There are many differences between the fire that destroyed the Egyptian Shoura Council (Upper House of Parliament) building and the famous Cairo Fire on January 26, 1952. Besides the fact that the latter was not set by someone unlike the former, the period between the two events separates them in terms of the circumstances and the context.
The comparison between the two, however, remains essential, because they signify the deterioration of the overall performance and the inability to repair imbalances that weaken this performance and cause fires, not only in some buildings, but also in society as a whole, thus giving top priority to addressing their sociopolitical causes.
In the current situation, as it was in January 1952, there is a growing sense of dissatisfaction among large sectors of the society, creating tension that is difficult to conceal.
Therefore, if some Egyptians see the older fire as the natural outcome of an inflexible and socially alienated regime, others consider the recent fire as evidence of the poor performance of the political regime and its inability to carry out its mission.
In both cases, significant classes in society saw what happened as symbolic of an authority that has detached itself from ordinary people.
The two houses of parliament are indeed symbolic of the ruling authorities, regardless of the fact that they are legislative and control authorities which are supposed to represent the people.
The significance here is that the social groups who have lost confidence in parliament a long time ago and have abstained from participating in legislative elections now consider parliament not only a false expression of their will, but also an extension of the government’s authority, which uses it to pass legislation that causes the deteriorating in living standards of the lowest classes and a large sector of the middle classes.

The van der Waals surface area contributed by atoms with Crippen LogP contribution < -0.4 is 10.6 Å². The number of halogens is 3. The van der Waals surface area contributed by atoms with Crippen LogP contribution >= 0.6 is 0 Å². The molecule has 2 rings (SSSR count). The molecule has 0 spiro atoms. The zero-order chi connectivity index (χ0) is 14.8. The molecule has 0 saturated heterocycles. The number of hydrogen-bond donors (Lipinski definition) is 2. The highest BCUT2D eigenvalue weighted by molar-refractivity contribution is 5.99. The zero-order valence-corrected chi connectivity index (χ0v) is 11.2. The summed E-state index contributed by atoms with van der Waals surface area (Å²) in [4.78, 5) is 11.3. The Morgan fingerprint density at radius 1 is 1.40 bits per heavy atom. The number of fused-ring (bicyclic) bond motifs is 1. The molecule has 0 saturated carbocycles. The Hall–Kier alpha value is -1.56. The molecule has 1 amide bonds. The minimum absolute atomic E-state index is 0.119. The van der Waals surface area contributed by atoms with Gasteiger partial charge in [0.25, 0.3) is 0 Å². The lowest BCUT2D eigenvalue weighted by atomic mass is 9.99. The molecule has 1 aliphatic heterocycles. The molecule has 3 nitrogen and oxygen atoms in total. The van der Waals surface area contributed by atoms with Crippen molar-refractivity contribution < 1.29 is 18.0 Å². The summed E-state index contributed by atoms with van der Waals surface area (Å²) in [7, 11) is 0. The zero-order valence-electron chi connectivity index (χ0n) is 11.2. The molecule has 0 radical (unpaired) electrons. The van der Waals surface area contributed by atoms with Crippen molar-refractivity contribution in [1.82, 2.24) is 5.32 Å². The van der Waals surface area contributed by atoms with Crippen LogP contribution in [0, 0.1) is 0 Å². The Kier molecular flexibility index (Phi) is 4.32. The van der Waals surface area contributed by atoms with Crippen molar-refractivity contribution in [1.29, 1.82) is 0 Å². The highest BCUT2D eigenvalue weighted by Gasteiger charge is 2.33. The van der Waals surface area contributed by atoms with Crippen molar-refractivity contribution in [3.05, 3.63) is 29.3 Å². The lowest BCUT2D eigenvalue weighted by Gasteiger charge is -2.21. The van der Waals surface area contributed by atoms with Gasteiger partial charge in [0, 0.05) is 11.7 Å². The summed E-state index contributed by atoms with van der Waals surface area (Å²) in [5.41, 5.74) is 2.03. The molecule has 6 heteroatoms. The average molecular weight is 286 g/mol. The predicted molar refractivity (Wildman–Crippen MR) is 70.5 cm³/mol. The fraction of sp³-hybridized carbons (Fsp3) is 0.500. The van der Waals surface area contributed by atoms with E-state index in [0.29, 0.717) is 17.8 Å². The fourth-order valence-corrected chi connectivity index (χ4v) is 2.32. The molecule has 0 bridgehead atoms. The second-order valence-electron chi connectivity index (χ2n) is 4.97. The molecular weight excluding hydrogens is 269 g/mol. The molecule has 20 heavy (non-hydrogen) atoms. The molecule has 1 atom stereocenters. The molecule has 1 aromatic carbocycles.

The widespread comments on blogs, Facebook, telephone text messages and others, reading “Let it burn from injustice, “Injustice will end, “Your Lord is the Avenger, the Powerful, “It is their deeds that backfired on them and other countless examples accompanied with footages of the fire by way of gloating, are a dangerous indication that perhaps raises a new and strong alarm.
The significance of this societal reaction does not differ, in essence and regardless of size, from the January 1952 fire, in spite of the big difference between the context and details of each.
Large sectors of society considered the January 1952 Cairo Fire as the burning of authoritarian symbols despite the fact that only private property was set aflame.
Nevertheless, the intensity of the social resentment at the time pushed disadvantaged sectors and angered groups to make a link between private property and a regime that was perceived as an agent of the owners of these properties and other private interests rather than public ones.
We can find here a common denominator among broad sectors of society in terms of how they saw the regime in January 1952 and August 2008.
If the 1952 Fire was evidence of a sharp crisis within the regime at the time, the 2008 blaze highlighted the depth of the current regime crisis in Egypt.
If the downtown Cairo blaze in 1952 was an act of sabotage and evidence of the failure of the regime to protect the country, then the 12-hour fire in the Shoura Council provided fresh evidence of the declining performance of state agencies and public facilities, hence the inability of the regime to assume its main responsibilities in managing public affairs.
The failure to put out the fire spreading everywhere was a new test to one of the major public utilities, revealing a malfunction that has been commonplace in several similar facilities in recent years, such as public transportation, railways, criminal security, traffic, local administration and others.
Therefore, the difference between the circumstances, context and time of the two fires does not underestimate the importance of this similarity in meaning and consequence, once the ruling regime understands it.
Dr Waheed Abdel Meguidis an expert at Al Ahram Center for Political and Strategic Studies.